OTTAWA -- In Kanata, Ont., a small walking path is being guarded by a very territorial bird, to the point where it tries to attack any passerby who dares cross its path.

And this bird means business.

Residents in the area have named the red-winged blackbird "Pete."

Sandra McIntosh walks the path daily with her husband who just happens to share the same name as the bird.

“You just have to be on your guard every time you take a walk along this path,” says Sandra McIntosh. “Every spring, there's a red-winged blackbird that swoops down at everyone that walks by.”

Pete attacks

For years, Pete has been attacking anyone who gets in his way, including Peter McIntosh, as he jokingly describes.

“Yesterday, we were walking along this path, we saw the bird, he didn’t attack at that time. So, I thought, let's try this out. I turn around and walk back and he swooped down and I had to fight him off. It was brutal.”

Many Kanata residents in the area know of Pete, and are fully aware of what to expect when passing by his territory.

“This bird does this every year,” says Medina Dasylva

“It’s very territorial. I mean, incredible,” Medina's father Abel adds.

Residents in the area have even put up signs to warn people that Pete might be lurking.

Beware of Pete

“It’s not like you hear fluttering of wings. It’s more like a snake coming right for your head,” says a man who was just attacked.

Sean Mullan has lived here for 10 years. He’s seen his fair share of attacks.

“You duck. You start running. And then you usually hear this hissing,” says Mullan. “Recently I was biking by, going pretty fast, and I’m just looking down and I see my shadow, and I see the bird's shadow just coming right in on me.”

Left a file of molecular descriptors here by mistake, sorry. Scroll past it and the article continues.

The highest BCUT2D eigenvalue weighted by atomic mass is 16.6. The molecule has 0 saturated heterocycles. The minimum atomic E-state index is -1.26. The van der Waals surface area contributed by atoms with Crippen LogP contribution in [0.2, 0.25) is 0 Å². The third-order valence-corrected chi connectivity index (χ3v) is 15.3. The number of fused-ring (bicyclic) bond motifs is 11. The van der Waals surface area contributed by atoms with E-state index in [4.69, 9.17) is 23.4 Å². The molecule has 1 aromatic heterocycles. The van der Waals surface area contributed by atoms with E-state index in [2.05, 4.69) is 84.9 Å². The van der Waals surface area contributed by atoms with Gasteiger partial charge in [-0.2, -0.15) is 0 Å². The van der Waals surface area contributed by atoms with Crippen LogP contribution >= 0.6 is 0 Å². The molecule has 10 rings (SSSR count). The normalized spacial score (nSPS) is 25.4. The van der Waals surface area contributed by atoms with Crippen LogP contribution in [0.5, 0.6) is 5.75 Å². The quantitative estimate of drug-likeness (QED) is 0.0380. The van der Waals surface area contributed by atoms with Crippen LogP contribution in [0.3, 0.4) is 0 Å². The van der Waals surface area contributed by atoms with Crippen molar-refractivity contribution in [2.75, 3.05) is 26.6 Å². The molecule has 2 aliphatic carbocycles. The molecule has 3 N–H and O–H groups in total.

Experts say the attacks are most likely due to a nest near by that Pete is protecting, and he's doing a good job of it.

"This species is not one that mates for life with one female, rather it establishes a territory where it may have several females nesting at one time. The better the territory and the more protective the male is, the more females he will be able to attract and mate with," said Patty McLaughlin, education program manager with the Ottawa Valley Wild Bird Care Centre. "The behaviour he is displaying is completely natural but certainly on the more aggressive end of the spectrum... There is not much to be done to discourage him, he is just doing what is natural and what will make him a successful breeder."

McLaughlin said the swooping will likely end as babies leave the nest in the summer but, in the meantime, walkers should be cautious.

"If people do need to walk through, an umbrella is not a bad idea."


There are plenty of red-winged blackbirds here, but there is only one Pete.

“They’re all along this creek,” says Mullan. “Just this one has a vendetta for anyone who comes near its home it seems like.”

So, if you find yourself walking down this path in Kanata’s Trailwest, just know that you might be running for your life from Pete, the red-winged blackbird who owns this trail.

“It’s good to know that I’m not the only one he’s picking on,” laughs Abel Dasylva.